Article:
No presents on Christmas Eve

Veröffentlicht auf von André

Christmas in the Netherlands does not really take place in the sense in which British, Americans, French or Germans know it. Certainly, the Dutch know and celebrate on Christmas Day, the more religious naturally hold it to be the day of the birth of the Christ. However, among those for whom Christmas is not primarily a religous celebration but more an occasion to get the family around and to have a great party, the idea of Christmas is not that strongly anchored. 
Thus, when asking a Dutch friend in mid-december if he had already bought his Christmas presents, he just laughed at me and told me that he had already handed them over to their destinators. When it comes to presents, December 6th is the sacred day. The celebration of "Sinterklaas" (not Santa, but St. Nicolas) is the day that assembles families and makes presents change hands. Not in socks, not under a tree, no, Dutch presents are to be found in a "sack", as my friend told me. While the children unwrap their new things, the celebration is also infested with a good deal of  traditional Sinterklaas songs by Dutch child choirs.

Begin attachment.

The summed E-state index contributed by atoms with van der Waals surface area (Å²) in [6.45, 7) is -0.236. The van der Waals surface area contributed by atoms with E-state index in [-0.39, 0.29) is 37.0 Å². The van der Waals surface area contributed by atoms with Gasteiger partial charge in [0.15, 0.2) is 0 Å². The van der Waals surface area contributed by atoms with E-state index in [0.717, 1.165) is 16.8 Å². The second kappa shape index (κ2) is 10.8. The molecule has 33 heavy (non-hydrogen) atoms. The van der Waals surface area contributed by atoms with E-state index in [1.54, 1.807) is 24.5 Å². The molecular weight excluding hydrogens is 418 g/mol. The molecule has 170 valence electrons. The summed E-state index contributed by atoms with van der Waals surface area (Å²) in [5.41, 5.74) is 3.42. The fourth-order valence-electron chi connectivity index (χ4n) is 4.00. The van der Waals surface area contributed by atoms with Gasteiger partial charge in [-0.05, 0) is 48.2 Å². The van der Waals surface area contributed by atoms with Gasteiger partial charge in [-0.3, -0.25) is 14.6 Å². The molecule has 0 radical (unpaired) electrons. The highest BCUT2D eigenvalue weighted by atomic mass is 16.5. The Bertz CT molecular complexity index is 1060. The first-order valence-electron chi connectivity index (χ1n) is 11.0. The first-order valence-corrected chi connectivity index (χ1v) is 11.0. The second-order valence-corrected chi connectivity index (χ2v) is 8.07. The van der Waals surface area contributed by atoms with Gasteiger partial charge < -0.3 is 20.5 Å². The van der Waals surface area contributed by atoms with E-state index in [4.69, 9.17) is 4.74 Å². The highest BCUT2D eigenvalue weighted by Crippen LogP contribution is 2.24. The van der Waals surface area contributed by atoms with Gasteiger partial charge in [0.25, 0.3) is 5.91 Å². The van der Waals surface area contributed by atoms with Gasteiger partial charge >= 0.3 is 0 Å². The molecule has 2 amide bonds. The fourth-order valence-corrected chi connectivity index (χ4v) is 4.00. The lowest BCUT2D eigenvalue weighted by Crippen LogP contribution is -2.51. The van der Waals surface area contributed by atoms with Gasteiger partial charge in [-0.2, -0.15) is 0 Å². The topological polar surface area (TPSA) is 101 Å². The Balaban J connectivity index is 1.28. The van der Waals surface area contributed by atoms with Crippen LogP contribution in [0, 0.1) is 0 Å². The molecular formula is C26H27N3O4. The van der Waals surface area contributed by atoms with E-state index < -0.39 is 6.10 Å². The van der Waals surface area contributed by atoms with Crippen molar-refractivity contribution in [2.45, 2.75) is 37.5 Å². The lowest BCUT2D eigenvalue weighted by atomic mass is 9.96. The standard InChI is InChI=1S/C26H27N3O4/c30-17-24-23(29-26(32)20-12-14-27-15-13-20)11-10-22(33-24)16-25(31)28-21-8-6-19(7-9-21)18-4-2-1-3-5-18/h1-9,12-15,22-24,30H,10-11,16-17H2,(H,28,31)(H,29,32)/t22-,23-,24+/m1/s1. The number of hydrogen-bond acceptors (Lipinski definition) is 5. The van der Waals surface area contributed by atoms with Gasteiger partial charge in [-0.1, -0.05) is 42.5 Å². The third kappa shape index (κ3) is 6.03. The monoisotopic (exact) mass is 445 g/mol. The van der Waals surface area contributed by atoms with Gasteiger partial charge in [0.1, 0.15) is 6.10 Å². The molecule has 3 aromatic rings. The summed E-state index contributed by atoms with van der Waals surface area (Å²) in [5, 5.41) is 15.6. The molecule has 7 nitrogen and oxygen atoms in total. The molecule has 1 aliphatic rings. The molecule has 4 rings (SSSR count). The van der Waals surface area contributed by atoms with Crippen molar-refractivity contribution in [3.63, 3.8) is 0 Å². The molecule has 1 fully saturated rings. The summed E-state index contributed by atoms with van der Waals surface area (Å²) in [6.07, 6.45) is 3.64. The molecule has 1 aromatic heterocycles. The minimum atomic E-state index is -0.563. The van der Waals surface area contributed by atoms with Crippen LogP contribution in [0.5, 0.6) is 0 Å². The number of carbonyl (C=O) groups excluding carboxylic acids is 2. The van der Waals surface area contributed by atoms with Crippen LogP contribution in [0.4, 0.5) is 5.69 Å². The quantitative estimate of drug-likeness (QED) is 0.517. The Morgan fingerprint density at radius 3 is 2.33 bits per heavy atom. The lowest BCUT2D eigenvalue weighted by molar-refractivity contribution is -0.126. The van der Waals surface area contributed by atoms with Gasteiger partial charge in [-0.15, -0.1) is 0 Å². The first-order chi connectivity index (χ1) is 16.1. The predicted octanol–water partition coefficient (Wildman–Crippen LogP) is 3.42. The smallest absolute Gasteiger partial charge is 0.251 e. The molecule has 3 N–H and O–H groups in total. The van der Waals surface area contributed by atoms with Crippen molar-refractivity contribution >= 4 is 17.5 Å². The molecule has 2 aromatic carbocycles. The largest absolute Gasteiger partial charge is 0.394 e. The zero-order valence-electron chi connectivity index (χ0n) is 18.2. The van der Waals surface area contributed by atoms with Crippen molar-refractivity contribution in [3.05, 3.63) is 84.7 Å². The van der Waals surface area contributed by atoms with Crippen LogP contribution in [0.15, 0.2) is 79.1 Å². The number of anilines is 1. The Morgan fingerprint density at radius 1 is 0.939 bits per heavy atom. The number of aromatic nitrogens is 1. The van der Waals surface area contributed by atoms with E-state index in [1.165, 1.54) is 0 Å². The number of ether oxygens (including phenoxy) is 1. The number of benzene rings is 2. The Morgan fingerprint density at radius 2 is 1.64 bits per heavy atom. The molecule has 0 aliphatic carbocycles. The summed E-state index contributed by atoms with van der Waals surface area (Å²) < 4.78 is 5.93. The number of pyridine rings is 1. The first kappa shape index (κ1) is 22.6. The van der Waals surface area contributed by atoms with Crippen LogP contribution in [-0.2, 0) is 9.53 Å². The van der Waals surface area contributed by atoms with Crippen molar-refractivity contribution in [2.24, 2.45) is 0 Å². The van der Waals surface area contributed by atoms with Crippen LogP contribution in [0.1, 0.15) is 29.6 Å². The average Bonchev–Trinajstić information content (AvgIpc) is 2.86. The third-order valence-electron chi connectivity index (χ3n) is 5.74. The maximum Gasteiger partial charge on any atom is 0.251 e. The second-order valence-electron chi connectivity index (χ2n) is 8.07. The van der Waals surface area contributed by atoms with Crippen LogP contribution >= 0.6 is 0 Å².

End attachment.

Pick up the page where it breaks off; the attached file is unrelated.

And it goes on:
However, in Europe especially the Netherlands are receptive for the influence that sweeps to the old world from America. As you walk over the Christmas market in Maastricht, the songs you hear are the "Jingle Bell Rock", "Santa Baby" and  "Last Christmas", instead of the traditional songs you might expect. Likewise, the decoration is larger-than-life plastic Santa-Clauses and blue (!) Christmas trees everywhere. And thus, also the celebration of Christmas has come to the Netherlands in a different form. Now, people will also meet on Chsritmas Eve or Christmas day to have a festive meal together and to get the family around. 
When itcomes to vacation, however, the Dutch go with the European current. Presents though they might get on the 6th of December, Christmas break for students and employees does not come till the 24th.

Veröffentlicht in Life

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